John Adams got that number lowered to five, in part to keep Thomas Jefferson from getting to name a Justice. Adams was a Federalist; Jefferson a Democratic-Republican. Jefferson and his new Congress quickly repealed the Judiciary Act of 1801, bringing the number of Justices back to six.
By the beginning of the Civil War in 1861, the number of Supreme Court Justices had increased to nine, but Lincoln, upset over the Supreme Court’s 1857 Dredd Scott decision, wanted to be certain of an anti-slavery majority on the Court, so he got Congress to add a 10th in 1863.
To limit Andrew Johnson’s power, Congress cut the number of Supreme Court Justices back to seven, assuring that Johnson wouldn’t have the opportunity to fill a vacant seat. When Ulysses Grant beat Johnson in the election of 1868, Congress increased the number back to nine the next year, and so it has stayed.
The Democrats may talk about it, but they most likely won't try to increase the number of Justices and pack the court--because that would set a precedent that Republicans might follow if they take control of Congress. Besides, it has already been tried--and it didn't work.
In the 1930s, the Supreme Court issued a series of rulings that undercut some of Franklin D. Roosevelt’s New Deal legislation. He then had Congressional allies introduce a bill that would have asked Justices over 70 years old to resign--and if they refused, Roosevelt would be able to name yet another Justice. Since six of them were over 70, that would have given Roosevelt a chance to name six new Justices.
The proposal was turned down in the Senate by a vote of 70-20.
With lifetime appointments, it’s not unusual for Supreme Court Justices to serve well into their senior years. Ruth Bader Ginsberg was a Justice for 27 years when she died at age 87 and Antonin Scalia was 79 when he died.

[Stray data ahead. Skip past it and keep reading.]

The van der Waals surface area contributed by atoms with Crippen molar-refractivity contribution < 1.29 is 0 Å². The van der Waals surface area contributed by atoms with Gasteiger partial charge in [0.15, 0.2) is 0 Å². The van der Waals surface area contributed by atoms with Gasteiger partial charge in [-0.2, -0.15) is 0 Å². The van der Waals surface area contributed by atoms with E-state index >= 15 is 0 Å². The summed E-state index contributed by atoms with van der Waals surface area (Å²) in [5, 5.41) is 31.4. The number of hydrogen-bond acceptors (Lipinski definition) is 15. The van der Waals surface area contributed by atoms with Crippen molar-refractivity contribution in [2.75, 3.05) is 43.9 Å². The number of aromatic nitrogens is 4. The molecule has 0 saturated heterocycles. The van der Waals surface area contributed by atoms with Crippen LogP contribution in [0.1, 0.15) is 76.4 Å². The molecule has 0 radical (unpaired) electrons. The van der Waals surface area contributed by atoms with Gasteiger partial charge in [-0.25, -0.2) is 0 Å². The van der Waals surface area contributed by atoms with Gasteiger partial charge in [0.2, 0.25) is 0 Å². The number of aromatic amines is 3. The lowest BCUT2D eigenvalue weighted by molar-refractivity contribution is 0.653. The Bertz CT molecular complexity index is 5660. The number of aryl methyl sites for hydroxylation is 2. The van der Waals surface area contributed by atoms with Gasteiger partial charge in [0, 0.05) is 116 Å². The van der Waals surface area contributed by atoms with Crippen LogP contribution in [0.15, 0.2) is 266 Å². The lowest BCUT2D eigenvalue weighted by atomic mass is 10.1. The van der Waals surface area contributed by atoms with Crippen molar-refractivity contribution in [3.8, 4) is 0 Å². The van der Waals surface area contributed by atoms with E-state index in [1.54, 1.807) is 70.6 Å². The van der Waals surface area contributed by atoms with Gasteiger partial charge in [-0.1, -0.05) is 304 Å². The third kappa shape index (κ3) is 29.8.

While Ginsberg was the oldest of the Justices, Justice Stephen Breyer, who has been on the Court for 26 years, is now 82. Clarence Thomas, who has been a Justice for almost 29 years, is 72. Samuel Alito is 70. Chief Justice John Roberts is 65. Sonia Sotomayor is 66. Elena Kagan is 60. The youngest Justices are Neil Gorsuch, 53, and Brett Kavanaugh, 55. Justice Oliver Wendell Holmes, Jr., who served from 1902 to 1932, retired at age 90, making him the oldest person ever to sit on the Court.
The Constitution spells out age, citizenship and residency requirements for becoming President or a member of Congress but mentions no rules for joining the nation’s highest court. Six Justices have been foreign born; the most recent, Felix Frankfurter, who served on the court from 1939 to 1962. He was born in Austria.
Supreme Court Justices are appointed for life, but many have resigned, and like the President, they can be impeached.
This will be President Trump's third appointment to the Court. George Washington made the most--11, while Franklin Roosevelt made the second most--9.
The President said Monday he has narrowed his list of possible nominees to five women, and two have emerged as the frontrunners: Judges Amy Coney Barrett and Barbara Lagoa. Barrett is from Vice President Mike Pence's home state, Indiana. Lagoa's parents fled Cuba, and nominating her would likely help Trump's re-election campaign in Florida.